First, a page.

TRENTON – A loosely regulated niche within New Jersey’s used‐car industry remains a refuge for dealers who engage in deceitful, and in some cases, unlawful activity including schemes that harm consumers, the State Commission of Investigation (SCI) said in a report released today. The Commission’s follow‐up inquiry into the operation and regulation of hundreds of used‐car entities housed in group settings known as “multi‐dealer locations,” or MDLs, revealed that not only has this problem‐plagued business model grown since the SCI’s initial report in 2015, but that dealerships based at these entities continue to participate in illicit conduct, including tax evasion, insurance fraud and an improper black market in dealer credentials.
Once again, the Commission found dozens of instances in which consumers spent thousands of dollars for vehicles that in some instances turned out to be thinly disguised piles of junk. In most cases, consumers were unable to recover costs or obtain refunds because the transactions were “as is” sales that, under New Jersey law, require the customer to cover all repair costs.
Further, the Commission identified a new pattern of abuse by some MDL‐based dealers to circumvent inspection requirements for certain salvage vehicles–potentially putting cars too damaged to repair back on the road. This practice is so rampant it recently prompted regulators in New York State to stop accepting salvage titles from New Jersey in an effort to protect unsuspecting consumers. To its credit, the state Motor Vehicle Commission (MVC) took steps during and soon after completion of the first SCI investigation to address some of the most blatant regulatory weaknesses and resultant abuses identified in the 2015 report. But it was concern about the likely impact of pending legislation that would essentially undo those reforms – along with credible allegations that many of the dealer abuses persisted at these complexes –that prompted the Commission to revisit the continuing proliferation of MDLs.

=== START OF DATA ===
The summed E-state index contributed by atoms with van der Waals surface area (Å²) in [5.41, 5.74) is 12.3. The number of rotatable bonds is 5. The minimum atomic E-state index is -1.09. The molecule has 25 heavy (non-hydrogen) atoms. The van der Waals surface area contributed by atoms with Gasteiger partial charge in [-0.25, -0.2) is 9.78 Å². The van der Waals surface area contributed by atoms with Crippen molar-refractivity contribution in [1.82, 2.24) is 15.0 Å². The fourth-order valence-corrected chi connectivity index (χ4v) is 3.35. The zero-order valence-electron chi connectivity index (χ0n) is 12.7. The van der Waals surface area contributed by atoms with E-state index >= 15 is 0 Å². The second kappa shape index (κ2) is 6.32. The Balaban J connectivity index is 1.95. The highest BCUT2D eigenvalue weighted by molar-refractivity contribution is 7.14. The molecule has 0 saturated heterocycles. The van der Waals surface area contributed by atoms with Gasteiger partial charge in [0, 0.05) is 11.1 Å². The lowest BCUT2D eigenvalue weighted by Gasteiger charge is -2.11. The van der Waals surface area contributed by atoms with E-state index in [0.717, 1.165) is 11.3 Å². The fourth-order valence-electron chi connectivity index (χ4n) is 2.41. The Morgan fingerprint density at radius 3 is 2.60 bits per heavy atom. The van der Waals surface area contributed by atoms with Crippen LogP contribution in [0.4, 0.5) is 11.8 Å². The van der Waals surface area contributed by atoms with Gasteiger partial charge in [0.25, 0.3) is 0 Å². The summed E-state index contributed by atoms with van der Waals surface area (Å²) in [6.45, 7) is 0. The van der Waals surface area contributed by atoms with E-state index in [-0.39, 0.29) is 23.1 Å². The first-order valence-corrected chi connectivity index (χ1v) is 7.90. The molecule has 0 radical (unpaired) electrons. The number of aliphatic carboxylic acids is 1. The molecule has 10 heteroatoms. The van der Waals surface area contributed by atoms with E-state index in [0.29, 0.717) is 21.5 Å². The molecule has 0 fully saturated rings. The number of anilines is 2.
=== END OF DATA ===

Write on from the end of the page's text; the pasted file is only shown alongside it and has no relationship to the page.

“The pending legislation would effectively legitimize nearly all of what the Commission found to be wrong in this corner of the used‐car industry,” the report states. In response to these findings, the SCI recommends that the Legislature enact stronger protections for consumers to assist buyers of used vehicles with undisclosed damage or defects in obtaining some form of recourse. Under current law, warranty protections only cover vehicles purchased from a New Jersey‐licensed dealer for a minimum of $3,000, are less than seven years old and have fewer than 100,000 on the odometer.
It also recommends that the MVC require all vehicles seeking rebuilt/salvage titles to undergo inspection in New Jersey, even if the vehicle already bears that title designation from another state. In addition, the Commission recommends that the MVC conduct more extensive vetting and background check of applicants for used‐car dealer licenses and to develop clear disciplinary standards to address dealer license abuses. ● ● ● The State Commission of Investigation is an independent New Jersey watchdog agency established in 1968 to investigate organized crime and corruption, waste of tax money and other abuses of the public trust.
Copies of public reports are available at the Commission’s offices or via its Web site at www.state.nj.us/sci.index.shtm